Rina Moore was born in Auckland, the only daughter of Tipi Tainui Ropiha (Ngāti Kahungunu) and Rhoda Walker (Whanau-a-Apanui). She was raised in Remuera and was educated by an English nanny up to the age of eight. In 1943 she went to Otago University where she studied medicine and graduated in 1948 becoming the first Māori woman to qualify as a doctor. Rina worked as an assistant medical officer and later as the medical officer at Ngawhatu Psychiatric Hospital in Nelson for fifteen years. In 1963 she resigned and travelled overseas. When she returned to New Zealand she established a Family Advisory Clinic which was a private psychiatric and counselling clinic. In 1975 she died at the age of fifty-two after suffering a mild stroke and a recurrence of cancer. "She wrote four papers for the fourth International Congress on Social Psychiatry held in Israel in 1972. All were accepted. They covered issues such as urban migration, education, health, and mental health: problems facing Māori people and lower socio-economic groups, and relevant to minority races worldwide."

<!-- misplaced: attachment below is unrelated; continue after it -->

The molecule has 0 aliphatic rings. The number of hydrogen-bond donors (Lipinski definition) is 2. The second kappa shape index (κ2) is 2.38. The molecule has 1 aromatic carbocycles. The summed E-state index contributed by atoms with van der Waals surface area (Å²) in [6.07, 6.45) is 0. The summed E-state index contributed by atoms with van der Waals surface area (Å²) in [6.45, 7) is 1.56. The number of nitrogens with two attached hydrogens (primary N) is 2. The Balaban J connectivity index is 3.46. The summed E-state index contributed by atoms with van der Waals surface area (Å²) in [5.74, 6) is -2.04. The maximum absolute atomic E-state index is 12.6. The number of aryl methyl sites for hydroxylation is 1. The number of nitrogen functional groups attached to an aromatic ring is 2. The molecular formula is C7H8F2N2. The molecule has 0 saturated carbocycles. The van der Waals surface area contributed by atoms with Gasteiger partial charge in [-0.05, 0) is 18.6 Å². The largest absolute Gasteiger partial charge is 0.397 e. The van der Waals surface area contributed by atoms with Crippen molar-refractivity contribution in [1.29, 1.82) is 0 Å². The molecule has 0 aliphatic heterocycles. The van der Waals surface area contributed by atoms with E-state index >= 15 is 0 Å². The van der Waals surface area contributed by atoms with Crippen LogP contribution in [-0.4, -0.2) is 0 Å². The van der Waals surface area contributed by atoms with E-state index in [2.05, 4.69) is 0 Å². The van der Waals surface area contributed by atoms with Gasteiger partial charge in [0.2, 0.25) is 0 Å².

- Beatson, Karin. The Book of New Zealand Women: Ko Kui Ma Te Kaupapa. Ed. Charlotte MacDonald, Merimeri Penfold and Bridget Williams. Wellington, N.Z.: Bridget Williams, 1991. 455-457.
- "A View From The Younger Generation." Te Ao Hou 30 (1960): 29-31.
- Moore writes her impressions of the 1959 Young Māori Leaders’ Conference and comments on the confidence and maturity of the delegates. She examines some of the difficulties of marrying Māori values with European customs particularly in the business world.
- "Māori Health in 1960." Dr Rina Moore. Report of Proceedings South Island Young Māori Leaders Conference 1960, Christchurch, N.Z. 19-21 August 1960. W. Tirikatene. [Christchurch, N.Z.]: Adult Education Department, U of Canterbury, 1960. 48-54. Rpt. as "The State of Māori Health." in Te Ao Hou 33 (1960): 6-11.
- This paper, presented by Moore to the South Island Conference of Young Māori Leaders in 1960 in Christchurch, N.Z., examines the physical and mental health of the Māori. Moore begins by giving an assessment of Māori physical health and she notes that while ‘the natural increase rate of the Māori is one of the highest in the world’, Māori life expectancy is shorter than that of the Pakeha and the Māori death-rate is greater than that of the Pakeha, especially in the under 45 age group. Moore examines the causes of poor health under the following headings: poor housing and overcrowding; poor water and poor sanitation, and lack of education, and she presents some reasons why Māori do not seek professional medical help. In the second part of this paper, Moore looks at mental ill-health and differing I.Q. levels, and provides explanations as to why in rural areas some Māori children have a below average I.Q. level. Moore also discusses the high accident rate of the Māori, anxiety neurosis and delinquency.